Market Buzz

Posted by Ryan Irvine - Keystone Financial

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Market Buzz – U.S. Risk Free Credit Rating Receives Negative Outlook from S & P’s and March Inflation Surprises in Canada
Canada’s leading index closed the four day work week of April 21st at 13,975 points, up 266 points, or 1.9 per cent, since the start of the week.

The market opened the week in rough waters on Monday when debt ratings giant Standard & Poor’s announced that it had reduced its outlook on the U.S. government’s credit rating to negative. The credit rating of the United States has historically been considered the global community’s risk-free benchmark. Experts debate the actual ramifications that the outlook change may potentially have on the U.S. debt market and bond yields, but it is clear that the move by Standard & Poor’s was a simple ‘cause-effect’ response to the country’s increasingly deteriorating balance sheet and the lack of political will to improve it. Under the current plan, the government proposes to cut $4 trillion off the deficit over the next 12 years. That rather large number still seems somewhat of a pittance considering that the U.S. federal deficit is estimated to be in the range of $1.56 trillion for 2011 alone. Another 12 years of amassing debt can only further increase the risk perceived in holding U.S. government debt and further threaten its declining position as the world’s safe haven of fixed income. Higher risk only increases the interest rates that investors will demand, which puts further pressure on the federal deficit and struggling economy.

Fortunately for the world’s largest economy the weekly news was not all negative. Throughout the later portion of the week, U.S. companies reported first quarter earnings with a surprisingly large number of key large-cap names confirming beats of analyst estimates. Many have pointed to the solid quarter of corporate earnings as a clear sign that the U.S. economy is indeed in recovery. The positive news had the S&P500 up 34 points, or 2.6 per cent, since the start of the week.

In Canada, inflation numbers for March hit the market with overall-CPI rising 3.3 per cent, the largest year-over-year increase since September 2008. The Bank of Canada (BOC) uses its influence over short term rates to keep annual price inflation within a healthy band of 1 per cent to 3 per cent. The overall-CPI numbers were a surprise to most economists and have many forecasting that the BOC will start raising rates again sometime this summer. Although we agree that rates will have to start moving up soon, the strong performance in overall-CPI was feed primarily by energy and food inflation. These commodities are excluded from core-CPI, which is the measure BOC uses when determining monetary policy. Core-CPI was 1.7 per cent over the past year, which although within the target band, is a level that the BOC did not expect to see until the third quarter.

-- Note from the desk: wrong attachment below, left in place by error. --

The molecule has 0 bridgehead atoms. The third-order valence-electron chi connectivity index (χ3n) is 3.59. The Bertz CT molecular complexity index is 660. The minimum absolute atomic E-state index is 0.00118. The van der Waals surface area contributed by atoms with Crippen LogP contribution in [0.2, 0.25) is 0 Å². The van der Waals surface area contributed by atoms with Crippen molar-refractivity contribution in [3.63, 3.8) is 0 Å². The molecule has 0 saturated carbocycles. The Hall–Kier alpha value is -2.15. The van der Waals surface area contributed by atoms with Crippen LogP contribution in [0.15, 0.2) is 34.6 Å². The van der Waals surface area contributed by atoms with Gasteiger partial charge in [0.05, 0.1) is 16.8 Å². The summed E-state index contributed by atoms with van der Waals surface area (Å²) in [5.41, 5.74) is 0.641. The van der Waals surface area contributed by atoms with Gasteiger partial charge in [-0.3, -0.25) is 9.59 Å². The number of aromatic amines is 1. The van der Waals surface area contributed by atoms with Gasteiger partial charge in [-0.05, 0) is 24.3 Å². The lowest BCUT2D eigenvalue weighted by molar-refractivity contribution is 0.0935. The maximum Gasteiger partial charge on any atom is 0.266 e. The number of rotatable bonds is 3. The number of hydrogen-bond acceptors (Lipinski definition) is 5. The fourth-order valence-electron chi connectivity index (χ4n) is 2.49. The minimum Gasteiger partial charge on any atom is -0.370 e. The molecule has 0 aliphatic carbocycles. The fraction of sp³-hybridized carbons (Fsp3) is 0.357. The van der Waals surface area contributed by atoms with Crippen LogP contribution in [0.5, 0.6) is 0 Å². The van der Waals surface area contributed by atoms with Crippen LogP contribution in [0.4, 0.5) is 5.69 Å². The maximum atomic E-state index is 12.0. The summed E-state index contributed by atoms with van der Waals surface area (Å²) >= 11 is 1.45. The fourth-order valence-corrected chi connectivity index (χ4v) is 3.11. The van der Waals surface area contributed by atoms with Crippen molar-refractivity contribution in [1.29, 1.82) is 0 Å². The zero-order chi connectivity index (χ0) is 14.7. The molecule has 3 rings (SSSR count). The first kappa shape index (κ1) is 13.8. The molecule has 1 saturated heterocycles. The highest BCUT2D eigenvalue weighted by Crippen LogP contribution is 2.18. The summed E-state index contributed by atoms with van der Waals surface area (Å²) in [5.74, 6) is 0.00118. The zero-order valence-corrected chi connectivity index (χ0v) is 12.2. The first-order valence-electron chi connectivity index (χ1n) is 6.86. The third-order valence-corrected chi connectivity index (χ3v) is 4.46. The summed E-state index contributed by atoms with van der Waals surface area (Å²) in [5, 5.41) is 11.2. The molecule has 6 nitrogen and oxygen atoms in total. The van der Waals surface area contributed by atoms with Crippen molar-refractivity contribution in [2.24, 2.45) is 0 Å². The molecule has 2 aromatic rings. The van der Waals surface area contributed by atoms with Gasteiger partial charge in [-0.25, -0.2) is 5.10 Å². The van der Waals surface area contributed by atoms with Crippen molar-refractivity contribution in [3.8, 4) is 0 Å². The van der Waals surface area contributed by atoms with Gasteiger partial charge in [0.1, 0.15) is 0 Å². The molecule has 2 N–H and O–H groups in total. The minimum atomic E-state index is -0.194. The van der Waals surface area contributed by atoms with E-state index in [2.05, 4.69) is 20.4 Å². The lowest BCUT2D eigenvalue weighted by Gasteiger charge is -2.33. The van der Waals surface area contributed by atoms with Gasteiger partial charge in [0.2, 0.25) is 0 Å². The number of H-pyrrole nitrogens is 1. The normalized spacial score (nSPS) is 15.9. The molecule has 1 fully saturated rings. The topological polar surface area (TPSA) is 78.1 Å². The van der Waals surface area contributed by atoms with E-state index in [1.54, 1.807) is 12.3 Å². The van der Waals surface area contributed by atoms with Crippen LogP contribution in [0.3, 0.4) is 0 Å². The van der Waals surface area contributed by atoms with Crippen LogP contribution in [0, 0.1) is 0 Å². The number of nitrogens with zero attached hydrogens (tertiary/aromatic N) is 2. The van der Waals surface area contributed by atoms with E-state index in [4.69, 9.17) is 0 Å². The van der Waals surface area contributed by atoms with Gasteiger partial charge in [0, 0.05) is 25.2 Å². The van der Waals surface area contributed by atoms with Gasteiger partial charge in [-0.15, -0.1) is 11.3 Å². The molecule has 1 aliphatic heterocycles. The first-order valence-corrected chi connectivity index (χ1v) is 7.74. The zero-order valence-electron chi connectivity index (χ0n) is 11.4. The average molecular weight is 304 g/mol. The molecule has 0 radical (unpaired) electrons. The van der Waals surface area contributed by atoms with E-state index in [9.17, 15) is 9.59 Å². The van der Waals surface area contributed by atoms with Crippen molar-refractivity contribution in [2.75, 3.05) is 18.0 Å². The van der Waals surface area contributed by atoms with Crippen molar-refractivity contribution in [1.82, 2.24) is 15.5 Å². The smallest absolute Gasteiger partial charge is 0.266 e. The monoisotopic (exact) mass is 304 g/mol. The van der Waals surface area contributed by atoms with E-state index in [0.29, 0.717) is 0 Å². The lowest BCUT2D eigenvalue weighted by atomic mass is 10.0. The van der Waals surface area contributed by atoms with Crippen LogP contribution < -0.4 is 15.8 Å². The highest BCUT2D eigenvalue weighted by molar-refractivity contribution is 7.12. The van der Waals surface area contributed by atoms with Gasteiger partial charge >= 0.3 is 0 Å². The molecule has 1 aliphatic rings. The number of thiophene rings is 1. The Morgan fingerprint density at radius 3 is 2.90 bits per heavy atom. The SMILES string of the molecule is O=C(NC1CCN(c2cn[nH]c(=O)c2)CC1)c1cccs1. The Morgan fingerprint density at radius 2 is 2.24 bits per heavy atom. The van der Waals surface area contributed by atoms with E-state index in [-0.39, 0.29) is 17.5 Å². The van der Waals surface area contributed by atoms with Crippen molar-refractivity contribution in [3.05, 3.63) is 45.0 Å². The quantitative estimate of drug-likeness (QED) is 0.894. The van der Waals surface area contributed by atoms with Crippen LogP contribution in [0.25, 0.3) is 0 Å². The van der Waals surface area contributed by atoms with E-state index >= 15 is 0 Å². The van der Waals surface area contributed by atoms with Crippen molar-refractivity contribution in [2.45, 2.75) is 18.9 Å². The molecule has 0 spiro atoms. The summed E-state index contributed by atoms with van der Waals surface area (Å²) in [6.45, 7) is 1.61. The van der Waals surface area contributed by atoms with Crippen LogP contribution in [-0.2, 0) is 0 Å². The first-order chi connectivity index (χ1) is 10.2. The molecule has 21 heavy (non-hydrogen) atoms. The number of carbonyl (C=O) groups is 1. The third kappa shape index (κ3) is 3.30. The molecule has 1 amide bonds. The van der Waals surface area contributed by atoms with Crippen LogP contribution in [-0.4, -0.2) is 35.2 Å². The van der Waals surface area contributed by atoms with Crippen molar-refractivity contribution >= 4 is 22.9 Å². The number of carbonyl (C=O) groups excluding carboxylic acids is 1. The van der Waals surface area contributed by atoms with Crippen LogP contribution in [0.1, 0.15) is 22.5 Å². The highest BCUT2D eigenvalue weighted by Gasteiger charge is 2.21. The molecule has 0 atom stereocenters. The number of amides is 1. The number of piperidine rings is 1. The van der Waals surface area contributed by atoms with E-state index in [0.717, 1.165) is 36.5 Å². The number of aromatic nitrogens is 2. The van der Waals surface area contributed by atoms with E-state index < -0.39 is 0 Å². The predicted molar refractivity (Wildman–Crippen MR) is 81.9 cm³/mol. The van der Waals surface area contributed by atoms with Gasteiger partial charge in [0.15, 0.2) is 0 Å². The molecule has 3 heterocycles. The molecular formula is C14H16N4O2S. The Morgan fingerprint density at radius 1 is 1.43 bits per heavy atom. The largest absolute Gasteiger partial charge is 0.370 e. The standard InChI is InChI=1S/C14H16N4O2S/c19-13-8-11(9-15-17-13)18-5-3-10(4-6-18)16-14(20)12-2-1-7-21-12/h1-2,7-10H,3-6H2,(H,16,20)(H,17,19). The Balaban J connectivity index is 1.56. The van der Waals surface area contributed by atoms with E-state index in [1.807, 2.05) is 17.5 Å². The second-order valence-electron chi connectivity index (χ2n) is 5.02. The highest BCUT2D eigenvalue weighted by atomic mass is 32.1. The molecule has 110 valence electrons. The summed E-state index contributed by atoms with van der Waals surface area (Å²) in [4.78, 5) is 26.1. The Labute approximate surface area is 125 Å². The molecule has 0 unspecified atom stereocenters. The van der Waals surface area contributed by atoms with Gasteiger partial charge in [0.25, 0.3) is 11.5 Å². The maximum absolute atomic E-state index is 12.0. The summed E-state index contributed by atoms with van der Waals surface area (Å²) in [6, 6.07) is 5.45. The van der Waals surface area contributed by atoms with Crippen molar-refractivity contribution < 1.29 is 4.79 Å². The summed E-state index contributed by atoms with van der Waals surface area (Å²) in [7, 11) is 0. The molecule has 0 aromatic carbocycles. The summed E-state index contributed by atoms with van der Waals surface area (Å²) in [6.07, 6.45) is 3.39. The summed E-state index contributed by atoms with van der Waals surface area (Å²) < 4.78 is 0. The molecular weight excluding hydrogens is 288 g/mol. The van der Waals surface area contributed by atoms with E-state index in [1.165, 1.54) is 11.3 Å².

Looniversity – Why Wall Street “Sells” are So Rare

One of the main reasons there are so few sells is that it is not economical to follow a stock with a sell rating. Providing research coverage requires a large investment of time and money. In order to remain profitable and cover the cost of providing research, brokerage firms need to be able to make money on transactions made by customers trading the stock or get investment banking business. A stock that is going up has the potential to generate profit for researchers because investors may buy the stock many times and will need more information throughout the time they own the stock. The sad truth is, a sell rating results in just one trade and it can lead to a less favourable relationships between the firm and the public company, which could lead to less investment banking business (it is rare for a public company to raise money through a brokerage which has a sell rating on their stock).

Historically, it is a rare occurrence to find research initiated on a company with a sell or hold rating because the cost of initiating coverage is not justified by the potential revenue of that research coverage. Coverage is usually initiated and maintained on companies that have the potential to be long-term winners, thereby generating income for a longer period than it took the brokerage to initiate coverage. Of course, investors want to buy stocks that are expected to rise, sometimes several times, which generates fee income that (hopefully) more than offsets the brokerage’s cost of providing that research.

Put it to Us?

Q. What is the most important factor to consider when valuing a stock?

– Fran Wilkensen; Edmonton, Alberta

A. Without question, the current spot price of pork bellies. But seriously, there are a multitude of factors that can influence the price of a stock. Indeed, the multiple relationships that form between each factor conspire to complicate valuations even more. That aside, most experts would agree the most important factor is related to earnings.

We often think about stocks, or a stock, as something apart from business. But, when you invest in a stock, you invest in a business. In a very real sense, you become a business owner – and business is about products, profits, and customers.

As a business owner, you must pay attention to the fundamentals of running a business. What’s the inventory situation? How much capital is needed to run the business, and how much does that capital cost? The bottom line or corporate earnings are the bottom line. As such, they are the most important consideration.

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